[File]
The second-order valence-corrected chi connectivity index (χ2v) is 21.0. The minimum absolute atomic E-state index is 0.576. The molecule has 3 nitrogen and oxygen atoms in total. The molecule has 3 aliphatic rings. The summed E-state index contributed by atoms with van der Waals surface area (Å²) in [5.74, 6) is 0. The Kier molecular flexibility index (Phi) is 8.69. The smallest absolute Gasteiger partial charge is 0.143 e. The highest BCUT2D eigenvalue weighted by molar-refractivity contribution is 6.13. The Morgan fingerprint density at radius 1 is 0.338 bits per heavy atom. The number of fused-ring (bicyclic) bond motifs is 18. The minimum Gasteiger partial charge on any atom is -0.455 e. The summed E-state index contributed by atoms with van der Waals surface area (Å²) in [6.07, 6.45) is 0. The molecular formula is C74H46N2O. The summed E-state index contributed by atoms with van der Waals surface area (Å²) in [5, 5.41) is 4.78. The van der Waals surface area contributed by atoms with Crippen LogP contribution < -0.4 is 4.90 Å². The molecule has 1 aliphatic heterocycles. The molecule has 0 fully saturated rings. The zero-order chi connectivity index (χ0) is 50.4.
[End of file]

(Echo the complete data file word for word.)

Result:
The second-order valence-corrected chi connectivity index (χ2v) is 21.0. The minimum absolute atomic E-state index is 0.576. The molecule has 3 nitrogen and oxygen atoms in total. The molecule has 3 aliphatic rings. The summed E-state index contributed by atoms with van der Waals surface area (Å²) in [5.74, 6) is 0. The Kier molecular flexibility index (Phi) is 8.69. The smallest absolute Gasteiger partial charge is 0.143 e. The highest BCUT2D eigenvalue weighted by molar-refractivity contribution is 6.13. The Morgan fingerprint density at radius 1 is 0.338 bits per heavy atom. The number of fused-ring (bicyclic) bond motifs is 18. The minimum Gasteiger partial charge on any atom is -0.455 e. The summed E-state index contributed by atoms with van der Waals surface area (Å²) in [6.07, 6.45) is 0. The molecular formula is C74H46N2O. The summed E-state index contributed by atoms with van der Waals surface area (Å²) in [5, 5.41) is 4.78. The van der Waals surface area contributed by atoms with Crippen LogP contribution < -0.4 is 4.90 Å². The molecule has 1 aliphatic heterocycles. The molecule has 0 fully saturated rings. The zero-order chi connectivity index (χ0) is 50.4.